Ernest Ray Lynn Biography
A native of Hurricane Mills, Tennessee, United States, Ernest Ray Lynn is an American country singer, son of Loretta Lynn, and brother of Peggy Lynn (2), Patsy Lynn, Betty Sue Perry, and Cissie Lynn.
Ernest Ray Lynn Age
Ray is 71 years old as of 2022. He was born on 27 May 1951 in Hurricane Mills, Tennessee, United States. He celebrates his birthday on 27 May every year.
Ernest Ray Lynn Height
Ray stands at an average height. His actual height and weight are publicly not mentioned. We will update this section as soon as the information is available.
Ernest Ray Lynn Education
Details concerning Ray’s educational background are not revealed at the moment. We don’t know which high school or college he attended. However, we will update this section once we get any information.
Ernest Ray Lynn Family
Ray was born and raised in Hurricane Mills, Tennessee, United States by his caring and affectionate parents. His parents are Loretta Lynn and her late husband, Doolittle “Mooney” Lynn. He has three siblings namely, Clara Marie “Cissie” Lynn, and twin sisters, Peggy Jean, and Patsy Eileen Lynn. His two older siblings are both dead.
Ernest Ray Lynn Wife
Ray is happily married to Cindy Plemons. The media has been kept in the dark about their marriage. However, the partners were blessed with a daughter named Tayla Lynn.
Ernest Ray Lynn Net Worth
Ray has an estimated net worth of between $3 million – $5 million.
Ernest Ray Lynn Career
Ray is a well-known singer. He is best known as the son of Loretta Lynn, an American songwriter, and singer. As a result, he became involved in the Nashville country music scene in the 1960s. Similarly, he had the first of 16 No. 1 hits as a solo artist and duet partner in 1967, out of 70 charted songs.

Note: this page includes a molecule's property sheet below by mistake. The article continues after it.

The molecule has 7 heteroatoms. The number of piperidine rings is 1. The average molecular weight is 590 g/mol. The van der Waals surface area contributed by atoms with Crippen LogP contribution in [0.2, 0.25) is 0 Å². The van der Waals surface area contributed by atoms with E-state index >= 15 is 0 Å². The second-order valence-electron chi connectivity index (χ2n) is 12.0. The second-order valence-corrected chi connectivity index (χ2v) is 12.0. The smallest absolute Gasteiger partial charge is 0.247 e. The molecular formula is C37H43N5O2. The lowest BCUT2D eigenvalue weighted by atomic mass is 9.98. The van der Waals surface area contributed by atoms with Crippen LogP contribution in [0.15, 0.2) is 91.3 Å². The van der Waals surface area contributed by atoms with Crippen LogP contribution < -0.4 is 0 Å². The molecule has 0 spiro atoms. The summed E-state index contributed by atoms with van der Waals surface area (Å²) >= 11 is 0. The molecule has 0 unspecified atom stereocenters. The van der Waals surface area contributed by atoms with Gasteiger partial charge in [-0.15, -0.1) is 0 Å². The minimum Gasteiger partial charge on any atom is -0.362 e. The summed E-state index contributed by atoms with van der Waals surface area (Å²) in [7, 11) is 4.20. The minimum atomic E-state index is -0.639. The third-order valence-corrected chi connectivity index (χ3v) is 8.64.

“Don’t Come to Home A-Drinkin’,” “You Ain’t Woman Enough,” “Fist City,” and “Coal Miner’s Daughter” was among her later hits. Ray also started singing in local clubs in the late 1950s. He thereafter formed her own band, the Trailblazers, with her brother Jay Lee Webb.
Then he won a wristwatch in a televised talent show hosted by Buck Owens in Tacoma, Washington. His first self-penned hit, 1966’s “Dear Uncle Sam,” was among the first recordings to recount the human costs of the Vietnam War.
Furthermore, he returned to the public eye in 1993 with a hit CD, Honky Tonk Angels, a trio album documented with Dolly Parton and Tammy Wynette. As a result, the CD charted a single with “Silver Threads and Golden Needles” and peaked at No. 6 on the Billboard Country charts and No. 42 on the Billboard Pop charts.
The album ultimately sold over 800,000 copies and was approved gold in the United States and Canada. As a result, the trio received Grammy and Country Music Association nominations. Lynn’s career was documented in a three-CD boxed set released by MCA Records.